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Book Review

Book: The Passion of Artemisia
Author: Susan Vreeland
Published: December, 2002
Publisher: Penguin Group (USA)

available from

Synopsis: The Passion of Artemisia chronicles the extraordinary life of Artemisia Gentileschi, one of the few female artists of Renaissance Italy. This historical novel traces Artemisia’s public accusation of rape against her painting teacher Agostino Tassi and its ensuing humiliation, her hasty marriage to artist Pietro Stiatessi, motherhood, her strained relationship with her father, and her growing but fragile artistic success in the Renaissance art world.

Editor’s Review: After reading The Passion of Artemisia, I could not help but wonder if author Susan Vreeland was an artist herself. Through descriptive first person narrative, Vreeland presents us with vivid images of the models that Artemisia painted, rich details of the cities of the Rome, Florence and Genoa, and colorful portraits of her contemporaries, that not only bring the Italian Renaissance world to life but help us see the world through the artist’s eyes. And through the use of contemplative questions that Artemisia asks herself, Vreeland makes us feel as if are intimately involved in the artist’s personal life as she struggles to find fulfillment in her roles as wife, mother and daughter. Artemisia’s paintings are used as a chronicle not only of the her artistic development but as a reflection of her personal development as well, giving us insight into the personal significance of her body of work. Vreeland identifies Artemisia’s rape early on in the story as a significant catalyst for subsequent events in her life that lead to both suffering and triumph and ultimately, a recognition of her lifelong passion to be a great artist above all. It is in the healing of this early wound that Vreeland succeeds in drawing a rich and satisfying conclusion to this fascinating story of one of the greatest painters of the Renaissance.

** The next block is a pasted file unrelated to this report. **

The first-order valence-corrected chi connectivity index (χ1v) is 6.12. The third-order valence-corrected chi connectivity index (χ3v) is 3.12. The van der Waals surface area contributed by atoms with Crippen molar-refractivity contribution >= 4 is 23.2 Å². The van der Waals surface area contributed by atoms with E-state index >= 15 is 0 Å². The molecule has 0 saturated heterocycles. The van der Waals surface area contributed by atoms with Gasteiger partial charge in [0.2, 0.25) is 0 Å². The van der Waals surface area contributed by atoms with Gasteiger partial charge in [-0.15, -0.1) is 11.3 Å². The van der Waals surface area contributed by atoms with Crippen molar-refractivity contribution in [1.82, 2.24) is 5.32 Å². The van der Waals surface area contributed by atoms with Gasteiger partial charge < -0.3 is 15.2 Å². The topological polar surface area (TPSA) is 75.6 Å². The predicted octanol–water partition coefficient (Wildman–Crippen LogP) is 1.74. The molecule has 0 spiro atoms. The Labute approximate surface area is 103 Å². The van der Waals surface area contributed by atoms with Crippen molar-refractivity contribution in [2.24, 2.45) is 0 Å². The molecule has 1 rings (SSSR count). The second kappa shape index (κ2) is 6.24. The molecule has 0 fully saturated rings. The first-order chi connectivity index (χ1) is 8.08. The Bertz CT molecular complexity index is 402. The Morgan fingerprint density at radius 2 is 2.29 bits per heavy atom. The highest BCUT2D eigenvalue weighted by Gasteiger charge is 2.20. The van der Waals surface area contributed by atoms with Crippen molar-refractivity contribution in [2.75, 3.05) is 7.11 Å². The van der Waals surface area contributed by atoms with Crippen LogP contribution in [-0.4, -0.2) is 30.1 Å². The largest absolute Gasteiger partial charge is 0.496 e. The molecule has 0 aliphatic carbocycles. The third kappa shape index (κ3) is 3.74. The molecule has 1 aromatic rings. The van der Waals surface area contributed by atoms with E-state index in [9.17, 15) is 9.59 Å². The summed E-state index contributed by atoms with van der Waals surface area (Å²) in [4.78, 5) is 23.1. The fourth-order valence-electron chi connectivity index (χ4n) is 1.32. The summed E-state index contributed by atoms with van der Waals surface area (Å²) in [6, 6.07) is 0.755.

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Diana Blake is a professional artist and art history enthusiast. Her fascination with art history began when she encountered European art firsthand during several trips abroad as a young adult. As she began to compose a portfolio for her own art career, she called upon what she had seen in Europe and extended her knowledge to other styles of art through profuse reading and exhaustive research. As a result, Diana has written more than one hundred articles in which she delves into a variety of art history topics and she has compiled a list of links that she believes to be invaluable for art history enthusiasts. In addition, she also reviews books and movies on the topic of art history and has assembled an extensive list of online stores that sell books, movies and gift items related to art history.
   You can see Diana's own artwork by visiting her site at